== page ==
Choriocarcinoma is a rare type of cancer. It usually develops from cells that remain inside the body after a pregnancy. In the vast majority of cases, choriocarcinoma is curable.

The outlook for people with this condition is generally very good, although it can sometimes cause complications.

In this article, we discuss choriocarcinoma in more detail, including its symptoms, diagnosis, and treatment. We also explain how it might affect people in the long term.

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Gestational choriocarcinoma, which develops in the uterus, accounts for the majority of choriocarcinoma cases. It is a rare form of gestational trophoblastic disease (GTD).

GTDs are tumors that grow from abnormal cells inside the uterus. These tumors can form after a normal pregnancy, abortion, or pregnancy loss. Sometimes, they can develop years after the pregnancy.

GTDs develop from the cells that would usually become the placenta during pregnancy. These cells, called trophoblastic cells, help the embryo attach itself to the uterus and form the placenta.

In the United States, about 1 in 40,000 pregnant people will go on to develop choriocarcinoma.

The tumors grow quickly and can spread through the blood to other parts of the body, including the:

  • lungs (most common)
  • liver
  • brain
  • kidney
  • bowel

Sometimes, males can develop choriocarcinoma in the testicle, which doctors call nongestational choriocarcinoma. It is an extremely rare type of testicular cancer. Every year, there are about 0.8 cases of the tumor per 100,000 males.

Doctors can almost always cure gestational choriocarcinoma with chemotherapy. The survival rates range from about 90 to 100%, depending on a person’s risk factors.

The symptoms of gestational choriocarcinoma may include:

  • bleeding from the vagina
  • infections that cause vaginal discharge, pelvic cramps, and fever
  • swelling around the stomach area

Choriocarcinoma tumors can spread to other parts of the body, especially the lungs. Signs that this may have happened include:

  • coughing up blood
  • dry cough
  • chest pain
  • breathing difficulties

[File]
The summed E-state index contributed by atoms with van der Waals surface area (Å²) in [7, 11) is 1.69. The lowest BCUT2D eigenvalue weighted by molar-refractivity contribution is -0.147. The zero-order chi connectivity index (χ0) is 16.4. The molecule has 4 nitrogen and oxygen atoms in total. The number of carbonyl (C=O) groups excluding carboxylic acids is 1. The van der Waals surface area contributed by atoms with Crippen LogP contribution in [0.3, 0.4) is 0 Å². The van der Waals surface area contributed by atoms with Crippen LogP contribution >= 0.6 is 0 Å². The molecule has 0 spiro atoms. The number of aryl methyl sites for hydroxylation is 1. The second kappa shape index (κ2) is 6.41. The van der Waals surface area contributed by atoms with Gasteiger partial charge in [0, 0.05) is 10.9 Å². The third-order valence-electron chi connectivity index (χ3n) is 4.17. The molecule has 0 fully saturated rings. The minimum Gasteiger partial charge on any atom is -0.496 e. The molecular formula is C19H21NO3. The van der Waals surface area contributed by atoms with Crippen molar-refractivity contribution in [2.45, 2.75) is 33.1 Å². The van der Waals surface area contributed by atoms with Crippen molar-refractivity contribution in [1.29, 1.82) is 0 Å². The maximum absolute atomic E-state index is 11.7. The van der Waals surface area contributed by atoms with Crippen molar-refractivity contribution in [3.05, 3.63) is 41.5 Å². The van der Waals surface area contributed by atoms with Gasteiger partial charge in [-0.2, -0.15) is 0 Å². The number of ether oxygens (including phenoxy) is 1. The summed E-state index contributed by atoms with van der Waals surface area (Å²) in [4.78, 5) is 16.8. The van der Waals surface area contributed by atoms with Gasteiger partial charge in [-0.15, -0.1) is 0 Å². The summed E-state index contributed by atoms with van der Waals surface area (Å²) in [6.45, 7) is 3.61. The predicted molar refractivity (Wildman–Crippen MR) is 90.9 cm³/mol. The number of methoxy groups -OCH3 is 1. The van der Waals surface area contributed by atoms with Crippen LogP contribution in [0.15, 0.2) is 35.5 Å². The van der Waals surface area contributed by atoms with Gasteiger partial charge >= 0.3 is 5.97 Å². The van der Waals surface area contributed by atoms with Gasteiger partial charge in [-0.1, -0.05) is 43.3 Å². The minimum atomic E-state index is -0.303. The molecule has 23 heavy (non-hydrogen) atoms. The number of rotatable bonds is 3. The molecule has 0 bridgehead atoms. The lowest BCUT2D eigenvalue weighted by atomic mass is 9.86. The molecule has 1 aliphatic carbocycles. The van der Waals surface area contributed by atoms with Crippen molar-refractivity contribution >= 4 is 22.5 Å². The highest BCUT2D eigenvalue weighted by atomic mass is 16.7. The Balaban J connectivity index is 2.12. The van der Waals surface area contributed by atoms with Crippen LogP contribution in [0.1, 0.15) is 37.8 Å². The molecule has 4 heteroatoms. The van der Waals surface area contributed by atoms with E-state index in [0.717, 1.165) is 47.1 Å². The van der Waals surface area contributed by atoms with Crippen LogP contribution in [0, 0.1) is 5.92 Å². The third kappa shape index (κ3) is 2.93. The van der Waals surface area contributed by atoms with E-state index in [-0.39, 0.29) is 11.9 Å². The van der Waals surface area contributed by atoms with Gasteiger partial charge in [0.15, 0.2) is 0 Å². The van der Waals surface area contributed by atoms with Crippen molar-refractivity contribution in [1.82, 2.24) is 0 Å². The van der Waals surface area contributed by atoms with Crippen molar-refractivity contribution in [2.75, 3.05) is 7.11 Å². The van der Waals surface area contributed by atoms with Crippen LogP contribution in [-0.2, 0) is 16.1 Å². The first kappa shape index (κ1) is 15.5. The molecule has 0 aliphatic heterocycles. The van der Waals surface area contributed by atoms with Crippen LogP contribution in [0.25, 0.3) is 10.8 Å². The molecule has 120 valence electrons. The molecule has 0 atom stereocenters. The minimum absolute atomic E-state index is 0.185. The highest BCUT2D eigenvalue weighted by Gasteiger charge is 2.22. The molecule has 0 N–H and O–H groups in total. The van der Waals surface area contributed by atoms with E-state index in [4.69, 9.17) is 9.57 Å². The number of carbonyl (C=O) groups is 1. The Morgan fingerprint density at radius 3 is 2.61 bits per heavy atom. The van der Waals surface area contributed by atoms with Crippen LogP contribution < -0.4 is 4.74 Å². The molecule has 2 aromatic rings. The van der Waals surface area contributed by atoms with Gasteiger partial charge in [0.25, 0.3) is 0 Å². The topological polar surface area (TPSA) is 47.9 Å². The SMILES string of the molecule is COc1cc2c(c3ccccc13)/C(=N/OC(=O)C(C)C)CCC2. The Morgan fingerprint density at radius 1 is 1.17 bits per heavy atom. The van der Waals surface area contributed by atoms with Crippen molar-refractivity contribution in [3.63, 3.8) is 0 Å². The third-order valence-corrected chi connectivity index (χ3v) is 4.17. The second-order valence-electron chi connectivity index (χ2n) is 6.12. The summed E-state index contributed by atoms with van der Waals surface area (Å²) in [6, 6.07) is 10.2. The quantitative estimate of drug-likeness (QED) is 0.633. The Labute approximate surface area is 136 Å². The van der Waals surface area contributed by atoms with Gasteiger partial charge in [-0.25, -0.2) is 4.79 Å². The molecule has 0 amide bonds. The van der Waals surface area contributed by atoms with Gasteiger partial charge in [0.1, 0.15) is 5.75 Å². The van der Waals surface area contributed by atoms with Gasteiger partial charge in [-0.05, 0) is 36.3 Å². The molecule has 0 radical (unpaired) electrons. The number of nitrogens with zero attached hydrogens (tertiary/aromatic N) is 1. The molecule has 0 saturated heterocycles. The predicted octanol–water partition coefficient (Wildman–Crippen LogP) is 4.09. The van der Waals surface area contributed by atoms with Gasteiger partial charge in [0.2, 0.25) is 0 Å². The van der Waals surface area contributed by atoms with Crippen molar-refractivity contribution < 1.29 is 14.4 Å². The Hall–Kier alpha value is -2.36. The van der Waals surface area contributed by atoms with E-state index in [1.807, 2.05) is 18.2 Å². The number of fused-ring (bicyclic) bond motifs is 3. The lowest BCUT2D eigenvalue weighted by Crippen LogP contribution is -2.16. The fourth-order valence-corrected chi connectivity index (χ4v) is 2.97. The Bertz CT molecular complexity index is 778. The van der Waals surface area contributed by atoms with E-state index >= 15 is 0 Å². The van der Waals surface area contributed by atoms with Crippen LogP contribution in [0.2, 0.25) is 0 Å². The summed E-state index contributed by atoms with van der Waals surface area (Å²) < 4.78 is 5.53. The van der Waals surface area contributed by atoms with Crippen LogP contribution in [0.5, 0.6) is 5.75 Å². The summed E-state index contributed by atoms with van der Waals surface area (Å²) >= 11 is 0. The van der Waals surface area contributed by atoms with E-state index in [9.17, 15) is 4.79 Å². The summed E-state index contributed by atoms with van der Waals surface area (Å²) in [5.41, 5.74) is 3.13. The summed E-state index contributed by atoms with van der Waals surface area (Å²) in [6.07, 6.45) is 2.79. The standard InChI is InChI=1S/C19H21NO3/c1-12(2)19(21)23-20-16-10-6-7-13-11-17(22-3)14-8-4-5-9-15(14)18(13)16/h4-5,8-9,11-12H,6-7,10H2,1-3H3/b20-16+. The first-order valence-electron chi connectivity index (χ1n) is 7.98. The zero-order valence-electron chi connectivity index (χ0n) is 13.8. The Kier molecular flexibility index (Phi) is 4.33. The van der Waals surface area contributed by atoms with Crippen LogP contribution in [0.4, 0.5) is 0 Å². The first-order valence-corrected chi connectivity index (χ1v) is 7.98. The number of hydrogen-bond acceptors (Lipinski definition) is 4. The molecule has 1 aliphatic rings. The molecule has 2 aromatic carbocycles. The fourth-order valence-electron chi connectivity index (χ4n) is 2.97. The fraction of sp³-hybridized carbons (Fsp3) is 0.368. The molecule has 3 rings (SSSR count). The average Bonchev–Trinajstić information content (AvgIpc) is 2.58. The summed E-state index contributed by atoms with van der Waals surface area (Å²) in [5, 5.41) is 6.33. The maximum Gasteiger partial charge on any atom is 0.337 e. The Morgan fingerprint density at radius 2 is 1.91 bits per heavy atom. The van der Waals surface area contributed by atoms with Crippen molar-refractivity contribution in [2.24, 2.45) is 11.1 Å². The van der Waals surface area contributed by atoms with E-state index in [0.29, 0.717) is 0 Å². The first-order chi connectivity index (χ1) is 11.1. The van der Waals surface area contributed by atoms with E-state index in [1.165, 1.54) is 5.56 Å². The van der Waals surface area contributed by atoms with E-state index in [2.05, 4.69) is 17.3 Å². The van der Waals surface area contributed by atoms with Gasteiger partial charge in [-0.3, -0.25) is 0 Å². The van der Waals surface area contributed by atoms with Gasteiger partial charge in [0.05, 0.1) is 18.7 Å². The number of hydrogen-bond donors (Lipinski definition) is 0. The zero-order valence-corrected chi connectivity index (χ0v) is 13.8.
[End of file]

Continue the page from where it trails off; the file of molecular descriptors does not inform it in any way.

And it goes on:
According to the American Cancer Society, choriocarcinoma does not always cause symptoms.

However, doctors may suspect it if a person has a positive pregnancy test, but there is no fetus on the ultrasound.

Doctors will usually give a person a physical examination. They will also ask questions about the person’s medical history, such as their current and previous pregnancies.

They will then take blood or urine samples and send them to a laboratory. The lab will test these for a hormone called human chorionic gonadotropin (hCG).

Trophoblastic cells make hCG, so it is usually only present in pregnant people. In fact, it is the same hormone that pregnancy tests detect. If a person has hCG in their blood and urine but is not pregnant, this may be a sign of choriocarcinoma.

The doctor may also carry out imaging tests, such as ultrasounds, X-rays, or MRI scans. These tests allow them to check inside the body for a tumor and see whether it has spread.

If doctors suspect that the tumor has spread, they may take a spinal fluid sample. They do this using a lumbar puncture, also known as a spinal tap.

Doctors typically treat gestational choriocarcinoma with chemotherapy. It works by either killing the cancerous cells or stopping the tumor from growing.

Some people might need more than one type of chemotherapy.

If the tumor has spread, the person might also need radiation therapy and surgery.

In many cases, surgeons will be able to remove the tumor and any abnormal tissue. In older females who will not be having children in the future, doctors may recommend a hysterectomy, which is a procedure that removes the uterus. Removing this organ helps ensure that the cancer does not come back.

Treatment with chemotherapy is usually very effective, with survival rates approaching 100%.

People who have had choriocarcinoma will usually need to have regular blood tests for 1–2 years after treatment.

During this time, they should avoid becoming pregnant. The Foundation for Women’s Cancer (FWC) says that conceiving within 12 months of completing chemotherapy can increase the risk of pregnancy loss. It can also make a tumor difficult to spot if it occurs again.

In most cases, chemotherapy does not cause any long-term complications.

However, people who receive more than one type of chemotherapy might experience an earlier menopause. The FWC notes that this may also increase the person’s risk of developing other cancers, including colon cancer and breast cancer, more than 25 years later.

After treatment, most people will still be able to have a normal, healthy pregnancy.

Anyone who experiences the symptoms that this article lists or suspects that they may have choriocarcinoma should speak with a doctor straight away.

Choriocarcinoma is a rare type of cancer that develops from trophoblastic cells that stay in the uterus after pregnancy. It can grow very fast and spread around the body. However, doctors can usually treat it.

Choriocarcinoma happens in about 1 in every 40,000 pregnancies. In rare cases, it can develop in males as a rare type of testicular cancer.

The outlook for someone with choriocarcinoma who receives treatment is very positive.

The most common treatment is chemotherapy. Some people with the cancer will also need radiation therapy, surgery, or both.

The majority of people who have had gestational choriocarcinoma will still be able to conceive and have a normal, healthy pregnancy after treatment.